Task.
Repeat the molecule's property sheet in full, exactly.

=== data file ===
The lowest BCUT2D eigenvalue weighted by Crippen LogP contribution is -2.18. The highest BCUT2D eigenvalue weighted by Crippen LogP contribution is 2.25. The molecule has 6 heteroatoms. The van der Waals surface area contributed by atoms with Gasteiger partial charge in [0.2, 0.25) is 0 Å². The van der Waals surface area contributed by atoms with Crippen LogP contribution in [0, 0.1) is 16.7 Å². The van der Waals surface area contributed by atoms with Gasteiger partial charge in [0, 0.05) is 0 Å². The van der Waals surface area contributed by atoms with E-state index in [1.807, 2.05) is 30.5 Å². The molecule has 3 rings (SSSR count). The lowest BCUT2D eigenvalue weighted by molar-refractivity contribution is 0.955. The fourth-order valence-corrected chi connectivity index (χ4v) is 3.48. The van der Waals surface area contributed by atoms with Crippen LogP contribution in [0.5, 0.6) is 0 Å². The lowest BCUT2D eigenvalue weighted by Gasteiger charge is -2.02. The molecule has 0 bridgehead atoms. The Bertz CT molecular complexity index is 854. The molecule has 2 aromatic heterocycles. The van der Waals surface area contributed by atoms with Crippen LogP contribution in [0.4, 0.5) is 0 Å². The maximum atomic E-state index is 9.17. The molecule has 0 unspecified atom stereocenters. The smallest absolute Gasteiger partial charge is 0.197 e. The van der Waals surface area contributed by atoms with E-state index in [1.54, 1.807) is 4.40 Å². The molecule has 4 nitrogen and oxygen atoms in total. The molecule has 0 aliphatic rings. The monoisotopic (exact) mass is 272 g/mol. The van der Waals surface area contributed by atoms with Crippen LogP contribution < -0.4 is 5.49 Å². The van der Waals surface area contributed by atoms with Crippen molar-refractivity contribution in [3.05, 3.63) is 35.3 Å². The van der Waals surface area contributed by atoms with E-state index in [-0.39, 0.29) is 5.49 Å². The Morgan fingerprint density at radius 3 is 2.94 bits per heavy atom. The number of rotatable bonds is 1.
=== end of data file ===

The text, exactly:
The lowest BCUT2D eigenvalue weighted by Crippen LogP contribution is -2.18. The highest BCUT2D eigenvalue weighted by Crippen LogP contribution is 2.25. The molecule has 6 heteroatoms. The van der Waals surface area contributed by atoms with Gasteiger partial charge in [0.2, 0.25) is 0 Å². The van der Waals surface area contributed by atoms with Crippen LogP contribution in [0, 0.1) is 16.7 Å². The van der Waals surface area contributed by atoms with Gasteiger partial charge in [0, 0.05) is 0 Å². The van der Waals surface area contributed by atoms with E-state index in [1.807, 2.05) is 30.5 Å². The molecule has 3 rings (SSSR count). The lowest BCUT2D eigenvalue weighted by molar-refractivity contribution is 0.955. The fourth-order valence-corrected chi connectivity index (χ4v) is 3.48. The van der Waals surface area contributed by atoms with Crippen LogP contribution in [0.5, 0.6) is 0 Å². The lowest BCUT2D eigenvalue weighted by Gasteiger charge is -2.02. The molecule has 0 bridgehead atoms. The Bertz CT molecular complexity index is 854. The molecule has 2 aromatic heterocycles. The van der Waals surface area contributed by atoms with Crippen LogP contribution in [0.4, 0.5) is 0 Å². The maximum atomic E-state index is 9.17. The molecule has 0 unspecified atom stereocenters. The smallest absolute Gasteiger partial charge is 0.197 e. The van der Waals surface area contributed by atoms with E-state index in [1.54, 1.807) is 4.40 Å². The molecule has 4 nitrogen and oxygen atoms in total. The molecule has 0 aliphatic rings. The monoisotopic (exact) mass is 272 g/mol. The van der Waals surface area contributed by atoms with Crippen LogP contribution < -0.4 is 5.49 Å². The van der Waals surface area contributed by atoms with Crippen molar-refractivity contribution in [3.05, 3.63) is 35.3 Å². The van der Waals surface area contributed by atoms with E-state index in [-0.39, 0.29) is 5.49 Å². The Morgan fingerprint density at radius 3 is 2.94 bits per heavy atom. The number of rotatable bonds is 1.